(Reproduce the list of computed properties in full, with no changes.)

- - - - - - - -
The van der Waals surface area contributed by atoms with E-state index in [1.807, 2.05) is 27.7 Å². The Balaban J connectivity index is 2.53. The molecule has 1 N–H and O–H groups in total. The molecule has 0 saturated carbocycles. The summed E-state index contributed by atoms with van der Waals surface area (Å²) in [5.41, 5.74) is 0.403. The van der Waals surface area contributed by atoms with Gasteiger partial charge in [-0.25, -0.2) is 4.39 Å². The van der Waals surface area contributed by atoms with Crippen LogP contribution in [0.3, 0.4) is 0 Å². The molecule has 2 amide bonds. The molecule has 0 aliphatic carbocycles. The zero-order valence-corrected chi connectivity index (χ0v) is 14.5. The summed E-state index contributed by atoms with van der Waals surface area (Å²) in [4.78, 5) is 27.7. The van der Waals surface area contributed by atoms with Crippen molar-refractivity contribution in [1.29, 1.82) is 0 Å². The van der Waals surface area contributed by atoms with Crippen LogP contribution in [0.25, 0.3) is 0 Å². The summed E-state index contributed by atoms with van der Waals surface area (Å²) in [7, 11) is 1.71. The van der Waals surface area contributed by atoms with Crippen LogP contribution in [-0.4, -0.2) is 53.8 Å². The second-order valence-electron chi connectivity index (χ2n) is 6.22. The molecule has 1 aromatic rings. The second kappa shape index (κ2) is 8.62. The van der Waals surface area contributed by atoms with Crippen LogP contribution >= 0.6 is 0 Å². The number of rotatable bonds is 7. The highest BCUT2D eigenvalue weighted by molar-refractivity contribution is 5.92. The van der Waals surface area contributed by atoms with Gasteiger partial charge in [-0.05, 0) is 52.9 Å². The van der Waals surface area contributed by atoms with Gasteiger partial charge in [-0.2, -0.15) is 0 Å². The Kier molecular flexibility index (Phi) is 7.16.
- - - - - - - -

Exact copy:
The van der Waals surface area contributed by atoms with E-state index in [1.807, 2.05) is 27.7 Å². The Balaban J connectivity index is 2.53. The molecule has 1 N–H and O–H groups in total. The molecule has 0 saturated carbocycles. The summed E-state index contributed by atoms with van der Waals surface area (Å²) in [5.41, 5.74) is 0.403. The van der Waals surface area contributed by atoms with Gasteiger partial charge in [-0.25, -0.2) is 4.39 Å². The van der Waals surface area contributed by atoms with Crippen LogP contribution in [0.3, 0.4) is 0 Å². The molecule has 2 amide bonds. The molecule has 0 aliphatic carbocycles. The zero-order valence-corrected chi connectivity index (χ0v) is 14.5. The summed E-state index contributed by atoms with van der Waals surface area (Å²) in [4.78, 5) is 27.7. The van der Waals surface area contributed by atoms with Crippen molar-refractivity contribution in [1.29, 1.82) is 0 Å². The van der Waals surface area contributed by atoms with Crippen LogP contribution in [0.25, 0.3) is 0 Å². The summed E-state index contributed by atoms with van der Waals surface area (Å²) in [7, 11) is 1.71. The van der Waals surface area contributed by atoms with Crippen LogP contribution in [-0.4, -0.2) is 53.8 Å². The second-order valence-electron chi connectivity index (χ2n) is 6.22. The molecule has 1 aromatic rings. The second kappa shape index (κ2) is 8.62. The van der Waals surface area contributed by atoms with Crippen LogP contribution >= 0.6 is 0 Å². The number of rotatable bonds is 7. The highest BCUT2D eigenvalue weighted by molar-refractivity contribution is 5.92. The van der Waals surface area contributed by atoms with Gasteiger partial charge in [-0.05, 0) is 52.9 Å². The van der Waals surface area contributed by atoms with Gasteiger partial charge in [-0.2, -0.15) is 0 Å². The Kier molecular flexibility index (Phi) is 7.16.